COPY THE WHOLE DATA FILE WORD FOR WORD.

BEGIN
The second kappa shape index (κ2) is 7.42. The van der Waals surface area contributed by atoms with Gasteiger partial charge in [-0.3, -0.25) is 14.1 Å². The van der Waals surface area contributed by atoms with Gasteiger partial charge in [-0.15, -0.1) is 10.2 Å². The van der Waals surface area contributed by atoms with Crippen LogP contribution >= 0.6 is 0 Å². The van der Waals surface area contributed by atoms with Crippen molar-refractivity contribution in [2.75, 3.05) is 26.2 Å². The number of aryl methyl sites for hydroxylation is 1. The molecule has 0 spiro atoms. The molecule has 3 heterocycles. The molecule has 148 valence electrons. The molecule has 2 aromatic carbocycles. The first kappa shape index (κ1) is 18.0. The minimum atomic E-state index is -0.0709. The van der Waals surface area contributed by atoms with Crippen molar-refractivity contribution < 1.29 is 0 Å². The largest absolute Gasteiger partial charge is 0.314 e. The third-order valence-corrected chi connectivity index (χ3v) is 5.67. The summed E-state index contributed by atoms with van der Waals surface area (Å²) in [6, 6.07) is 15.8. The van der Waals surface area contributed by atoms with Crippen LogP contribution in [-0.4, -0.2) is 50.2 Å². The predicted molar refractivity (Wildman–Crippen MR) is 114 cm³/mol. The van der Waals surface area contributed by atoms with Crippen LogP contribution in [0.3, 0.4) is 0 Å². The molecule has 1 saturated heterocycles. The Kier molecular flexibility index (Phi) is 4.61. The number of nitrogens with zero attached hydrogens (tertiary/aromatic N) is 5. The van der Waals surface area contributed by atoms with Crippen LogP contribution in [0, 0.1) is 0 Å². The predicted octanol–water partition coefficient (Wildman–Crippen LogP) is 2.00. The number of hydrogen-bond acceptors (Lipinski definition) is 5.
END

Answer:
The second kappa shape index (κ2) is 7.42. The van der Waals surface area contributed by atoms with Gasteiger partial charge in [-0.3, -0.25) is 14.1 Å². The van der Waals surface area contributed by atoms with Gasteiger partial charge in [-0.15, -0.1) is 10.2 Å². The van der Waals surface area contributed by atoms with Crippen LogP contribution >= 0.6 is 0 Å². The van der Waals surface area contributed by atoms with Crippen molar-refractivity contribution in [2.75, 3.05) is 26.2 Å². The number of aryl methyl sites for hydroxylation is 1. The molecule has 0 spiro atoms. The molecule has 3 heterocycles. The molecule has 148 valence electrons. The molecule has 2 aromatic carbocycles. The first kappa shape index (κ1) is 18.0. The minimum atomic E-state index is -0.0709. The van der Waals surface area contributed by atoms with Crippen molar-refractivity contribution < 1.29 is 0 Å². The largest absolute Gasteiger partial charge is 0.314 e. The third-order valence-corrected chi connectivity index (χ3v) is 5.67. The summed E-state index contributed by atoms with van der Waals surface area (Å²) in [6, 6.07) is 15.8. The van der Waals surface area contributed by atoms with Crippen LogP contribution in [-0.4, -0.2) is 50.2 Å². The predicted molar refractivity (Wildman–Crippen MR) is 114 cm³/mol. The van der Waals surface area contributed by atoms with Crippen LogP contribution in [0.3, 0.4) is 0 Å². The molecule has 1 saturated heterocycles. The Kier molecular flexibility index (Phi) is 4.61. The number of nitrogens with zero attached hydrogens (tertiary/aromatic N) is 5. The van der Waals surface area contributed by atoms with Crippen LogP contribution in [0, 0.1) is 0 Å². The predicted octanol–water partition coefficient (Wildman–Crippen LogP) is 2.00. The number of hydrogen-bond acceptors (Lipinski definition) is 5.